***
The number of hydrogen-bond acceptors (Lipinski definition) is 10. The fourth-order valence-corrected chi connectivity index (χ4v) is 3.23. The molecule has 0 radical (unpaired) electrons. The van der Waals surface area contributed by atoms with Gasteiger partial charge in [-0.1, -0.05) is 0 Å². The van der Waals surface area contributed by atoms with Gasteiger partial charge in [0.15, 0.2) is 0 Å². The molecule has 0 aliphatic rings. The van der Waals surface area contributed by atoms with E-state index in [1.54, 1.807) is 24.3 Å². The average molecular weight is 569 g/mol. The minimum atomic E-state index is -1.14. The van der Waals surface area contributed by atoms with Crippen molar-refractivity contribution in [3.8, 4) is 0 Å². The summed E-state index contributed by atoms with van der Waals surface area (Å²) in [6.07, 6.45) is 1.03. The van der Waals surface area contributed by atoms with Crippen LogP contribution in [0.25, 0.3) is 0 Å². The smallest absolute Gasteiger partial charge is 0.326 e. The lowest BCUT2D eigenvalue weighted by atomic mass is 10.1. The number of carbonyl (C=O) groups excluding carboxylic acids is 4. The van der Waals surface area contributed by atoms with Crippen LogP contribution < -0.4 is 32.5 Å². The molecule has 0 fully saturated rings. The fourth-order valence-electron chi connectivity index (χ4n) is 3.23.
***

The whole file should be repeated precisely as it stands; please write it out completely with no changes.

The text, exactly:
The number of hydrogen-bond acceptors (Lipinski definition) is 10. The fourth-order valence-corrected chi connectivity index (χ4v) is 3.23. The molecule has 0 radical (unpaired) electrons. The van der Waals surface area contributed by atoms with Gasteiger partial charge in [-0.1, -0.05) is 0 Å². The van der Waals surface area contributed by atoms with Gasteiger partial charge in [0.15, 0.2) is 0 Å². The molecule has 0 aliphatic rings. The van der Waals surface area contributed by atoms with E-state index in [1.54, 1.807) is 24.3 Å². The average molecular weight is 569 g/mol. The minimum atomic E-state index is -1.14. The van der Waals surface area contributed by atoms with Crippen molar-refractivity contribution in [3.8, 4) is 0 Å². The summed E-state index contributed by atoms with van der Waals surface area (Å²) in [6.07, 6.45) is 1.03. The van der Waals surface area contributed by atoms with Crippen LogP contribution in [0.25, 0.3) is 0 Å². The smallest absolute Gasteiger partial charge is 0.326 e. The lowest BCUT2D eigenvalue weighted by atomic mass is 10.1. The number of carbonyl (C=O) groups excluding carboxylic acids is 4. The van der Waals surface area contributed by atoms with Crippen LogP contribution < -0.4 is 32.5 Å². The molecule has 0 fully saturated rings. The fourth-order valence-electron chi connectivity index (χ4n) is 3.23.